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Culture

Playing through new worlds and cities : Exhibits at Buk Seoul Museum of Art cover wide range of work

June 14,2018
The “Phantom Arm” exhibit features works that explore the meaning of virtual space, such as Kim Dong-hee’s “Orbit, Move/Copy,” an installation that takes up a whole wall of the museum’s first and second floors. [YOON SO-YEON]
Lee Ufan’s “Correspondence” (1993) is on display in the first section of “The Lost World” exhibit. [BUK SEOUL MUSEUM OF ART]
Artists have taken examples of public design gone awry in the areas around the Buk SeMA and recreated them, such as the work by Post Standars, top, for the “2018 Seoul Focus - Design for Action” exhibition. Above is “Drawing and Playing with Jackson Hong,” something for children to enjoy. [BUK SEOUL MUSEUM OF ART]
Thanks to the clear skies and warmer winds of early summer, being stuck inside may start to feel like a waste of a day. For art enthusiasts who would enjoy seeing art both in and outside of a museum, Buk Seoul Museum of Art (Buk SeMA) in Nowon, northern Seoul, offers a variety of exhibits on its grounds, four of which should not be missed.

The museum’s “2018 Seoul Focus - Design for Action,” looks at the idea of urban design not only from an economic or efficiency perspective, but also its relationship with the people it interacts with. For those looking for modern art, the museum offers “Phantom Arm,” an exhibit created by tech-savvy artists who were born into the digital era. Also available is “The Lost World,” an exhibit showcasing nature depicted through art and “Drawing and Playing with Jackson Hong,” which is perfect for those visiting with young art lovers.



Design for Action

Public design is a broad field of design that covers everything that has been designed for public spaces. Buk SeMA takes the chance to look at some public design projects in Nowon, and ways in which artists can better those designs to meet the needs of the neighborhood with the “2018 Seoul Focus - Design for Action” exhibition held through Sept. 30.

A total of 10 teams have chosen an example of public design work that they think could and should be improved upon, and presented ways in which it could change. Five of them - Post Standards, O Hezin+IWMW, Lee Eun-sun, Lee Sang-won and Sahmyook University Astri - have installed their ideas in the outdoor plaza of the museum.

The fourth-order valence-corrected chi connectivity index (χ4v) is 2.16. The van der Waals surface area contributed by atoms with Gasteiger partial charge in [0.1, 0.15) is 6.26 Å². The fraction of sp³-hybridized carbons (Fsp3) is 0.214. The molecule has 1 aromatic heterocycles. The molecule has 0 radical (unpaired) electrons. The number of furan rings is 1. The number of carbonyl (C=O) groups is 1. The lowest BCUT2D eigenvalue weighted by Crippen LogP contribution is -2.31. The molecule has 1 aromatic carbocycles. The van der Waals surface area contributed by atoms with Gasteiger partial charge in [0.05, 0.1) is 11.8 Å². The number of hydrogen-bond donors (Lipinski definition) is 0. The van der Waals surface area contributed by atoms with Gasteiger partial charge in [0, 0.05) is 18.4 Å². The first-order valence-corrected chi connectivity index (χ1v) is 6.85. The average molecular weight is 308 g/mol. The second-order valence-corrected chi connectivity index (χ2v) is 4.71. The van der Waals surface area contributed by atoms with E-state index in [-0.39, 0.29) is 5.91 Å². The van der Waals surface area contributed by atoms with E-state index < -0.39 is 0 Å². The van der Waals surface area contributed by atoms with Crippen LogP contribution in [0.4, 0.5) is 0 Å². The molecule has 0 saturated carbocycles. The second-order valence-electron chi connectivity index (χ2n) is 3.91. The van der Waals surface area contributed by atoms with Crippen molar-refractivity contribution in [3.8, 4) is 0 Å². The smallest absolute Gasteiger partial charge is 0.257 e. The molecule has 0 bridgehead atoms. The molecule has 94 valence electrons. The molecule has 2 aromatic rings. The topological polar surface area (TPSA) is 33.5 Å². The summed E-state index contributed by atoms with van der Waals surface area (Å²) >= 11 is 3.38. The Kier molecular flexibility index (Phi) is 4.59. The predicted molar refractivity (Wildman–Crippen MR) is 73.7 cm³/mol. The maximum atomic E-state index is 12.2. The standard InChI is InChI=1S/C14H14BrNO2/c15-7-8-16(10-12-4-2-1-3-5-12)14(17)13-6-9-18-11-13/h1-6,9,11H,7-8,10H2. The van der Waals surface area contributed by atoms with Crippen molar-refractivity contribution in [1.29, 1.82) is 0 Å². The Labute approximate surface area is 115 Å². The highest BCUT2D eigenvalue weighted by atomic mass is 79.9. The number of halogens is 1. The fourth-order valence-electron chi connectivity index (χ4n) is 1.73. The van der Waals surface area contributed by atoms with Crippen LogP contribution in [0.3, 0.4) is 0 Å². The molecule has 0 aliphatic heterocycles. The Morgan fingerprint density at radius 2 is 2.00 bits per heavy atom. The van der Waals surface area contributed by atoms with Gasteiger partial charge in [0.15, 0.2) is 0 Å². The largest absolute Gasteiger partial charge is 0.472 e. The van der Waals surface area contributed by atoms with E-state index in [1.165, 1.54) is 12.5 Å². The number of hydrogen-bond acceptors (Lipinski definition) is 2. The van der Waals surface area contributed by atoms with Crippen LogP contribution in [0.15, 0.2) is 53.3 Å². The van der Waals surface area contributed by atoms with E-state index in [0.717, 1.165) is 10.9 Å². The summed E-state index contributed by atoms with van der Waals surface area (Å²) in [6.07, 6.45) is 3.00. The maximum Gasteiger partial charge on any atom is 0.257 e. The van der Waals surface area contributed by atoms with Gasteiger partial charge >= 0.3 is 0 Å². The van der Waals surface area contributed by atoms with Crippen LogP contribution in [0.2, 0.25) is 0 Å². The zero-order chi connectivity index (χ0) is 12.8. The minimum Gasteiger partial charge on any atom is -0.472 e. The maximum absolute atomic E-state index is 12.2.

The projects include low fences that can also function as benches by Post Standards and colorful shades that are also art installations by O Hezin+IWMW. Works from the other teams are displayed indoors.



Phantom Arm

Contemporary art has inevitably met the digital realm, a space in which everything is real and unreal at the same time. Although the internet provides us with all the convenience we need in our daily lives, the virtual world and its endless possibilities is a subject that nearly every modern thinker dwells upon.

At the “Phantom Arm” exhibition which runs through July 8, six artists - Kang Jung-suck, Kim Dong-hee, Gim Jeong-tae, Ram Han, Rahm Parc and the duo CO/EX, consisting of Kim Ju-won and An Cho-rong - present their interpretations of the virtual reality world, and “the rapidly changing creative environment through the spread of the internet and other technologies,” according to the museum.

The exhibit features installations and digital prints that visualize each artist’s image of what they believe to be the face of the virtual world, including Kim’s “Orbit, Move/Copy,” which takes up the whole wall of both the first and the second floor of the museum.

“With this exhibition, the Buk Seoul Museum of Art will function as a testing ground where the virtual world can encounter the real world,” explains the museum.



The Lost World

Works from the SeMA collection that look at nature and human’s relationship with nature have been gathered in an exhibit titled “The Lost World,” which runs until July 1.

The first section of the exhibit, “Self-effacing Correspondence with Nature,” features works by well-known names from the dansaekhwa [Korean monochrome painting] wave in the late 20th century, such as Lee Ufan, Ha Chong-hyun, Yun Hyong-keun, Chung Chang-sup and Quac In-sik. The second section, “Feminine Vitality and Memory” offers works from artists such as Yun Suk-nam, Park So-young and Sunny Kim who shed light on how women have been marginalized in society.

“Challenging the Mechanistic Worldview” is the final section and it features recent works of diverse styles and mediums that endeavor to deconstruct conventional frames of thought that derive from being overly trusting of science. Lee So-yo’s animal and fish anatomy collection sits next to Na Hyun’s “Nanjido” print series, both of which should not be missed.



Drawing and Playing

While many parents bring their children to museums from an early age, many find that some exhibits are too difficult for kids to grasp.

Artist Jackson Hong comes to the rescue for younger visitors, who will get to have fun playing around the exhibit, which looks more like a well-designed playground than a stuffy art gallery. At the “Drawing and Playing with Jackson Hong” exhibit, just one installation work takes up the whole space.

Hong has recreated everyday objects like apples, pens, rulers and erasers with bright colors and bold lines so children can experience something new while they play in the installation.


BY YOON SO-YEON [yoon.soyeon@joongang.co.kr]
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